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COZIER ON CRICKET – Sri Lanka lesson

Tony Cozier

COZIER ON CRICKET – Sri Lanka lesson

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KUMAR SANGAKKARA, that most erudite of modern cricketers, chose as his topic for the annual MCC Cowdrey lecture as Lord’s last week the Spirit of Sri Lanka’s Cricket.
As much as he understandably dealt with the fascinating history of his lovely, but so frequently turbulent, homeland, there was much relevance to West Indies cricket in what he said.
The game in Sri Lanka – if not the unimaginable trauma of the terrorist attack on the team bus in Lahore which Sangakkara experienced first hand and the effects of the only recently ended political violence that cost hundreds of thousands of lives – bears many comparisons to that in the Caribbean. So do the troubling developments of late to which Sangakkara also refers.
Introduced by the British colonisers, mainly missionaries, and largely the preserve of the privileged products of the elite schools, Ceylon, as it was known prior to its independence in 1948, produced several outstanding players. Yet it was not until 1981 that it gained full International Cricket Council (ICC) membership.
“We had a competitive team, with able players, but we were timid, soft and did not yet fully believe in our own worth as individual players or as a team,” Sangakkara observed. “I guess we were in many ways like the early West Indian teams: Calypso cricketers, who played the game as entertainers and lost more often than not albeit gracefully.”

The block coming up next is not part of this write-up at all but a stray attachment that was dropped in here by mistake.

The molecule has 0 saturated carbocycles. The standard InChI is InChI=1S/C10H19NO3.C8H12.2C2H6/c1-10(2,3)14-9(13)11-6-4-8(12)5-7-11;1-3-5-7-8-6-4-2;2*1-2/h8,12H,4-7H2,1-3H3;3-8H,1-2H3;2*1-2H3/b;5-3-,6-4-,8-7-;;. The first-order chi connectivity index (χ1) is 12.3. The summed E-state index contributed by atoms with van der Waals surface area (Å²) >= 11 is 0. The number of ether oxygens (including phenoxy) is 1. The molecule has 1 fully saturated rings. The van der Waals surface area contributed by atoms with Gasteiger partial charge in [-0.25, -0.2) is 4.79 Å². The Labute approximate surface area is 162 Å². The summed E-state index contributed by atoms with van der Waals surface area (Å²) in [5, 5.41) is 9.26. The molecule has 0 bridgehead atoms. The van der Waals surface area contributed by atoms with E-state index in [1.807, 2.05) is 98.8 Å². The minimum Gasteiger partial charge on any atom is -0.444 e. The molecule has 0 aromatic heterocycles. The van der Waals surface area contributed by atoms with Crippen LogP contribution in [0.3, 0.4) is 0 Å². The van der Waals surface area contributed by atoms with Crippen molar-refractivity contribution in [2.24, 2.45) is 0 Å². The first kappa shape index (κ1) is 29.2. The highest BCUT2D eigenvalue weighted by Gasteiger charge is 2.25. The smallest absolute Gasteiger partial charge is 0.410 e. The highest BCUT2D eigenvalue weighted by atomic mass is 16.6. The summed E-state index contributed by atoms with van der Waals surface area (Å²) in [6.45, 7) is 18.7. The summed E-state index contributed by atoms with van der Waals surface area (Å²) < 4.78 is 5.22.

“What we needed at the time was a leader,” he added. “A cricketer from the masses who had the character, the ability and above all the courage and gall to change a system, to stand in the face of unfavourable culture and tradition, unafraid to put himself on the line for the achievement of a greater cause.”
For West Indians, Frank Worrell was that initial leader. Clive Lloyd took up the baton a generation leader. For Sri Lanka, it was, in Sangakkara’s word, “an immensely talented and slightly rotund Arjuna Ranatunga” who changed “the entire history of our cricketing heritage”.
Sangakkara noted another critical factor in Sri Lanka’s newly found toughness – the no-balling by an Australian umpire in 1995 of Muttiah Muralitheran for throwing.
He described it as “an insult that would not be allowed to pass unavenged” and “the catalyst that spurred the Sri Lankan team on to do the unthinkable, become World Cup champions just 14 years after obtaining full ICC status”.
The West Indies had other incentives to propel them to world champions’ status – the advance to independence after World War II, the appointment of Worrell as the first black captain, the commitment of Lloyd’s team to excellence and domination. 
Yet, while Sangakkara acknowledges “the unifying impact” of the 1996 World Cup triumph and Sri Lanka’s continuation as a strong and competitive team, he is concerned about the direction which its administration took following 1996 and more recently.
With a few obvious differences (Sri Lankan cricket, indeed cricket nowhere else, has been so riven by the conflict between board and the players association as in the West Indies) much of Sangakkara’s observations are also applicable to the West Indies sharp decline.
He pointed out that Sri Lanka’s World Cup victory brought “money and power to the board and players”. If not to the same extent, the West Indies Cricket Board (WICB) treasury was boosted by lucrative television contracts, the staging of the 2007 World Cup and sponsorship.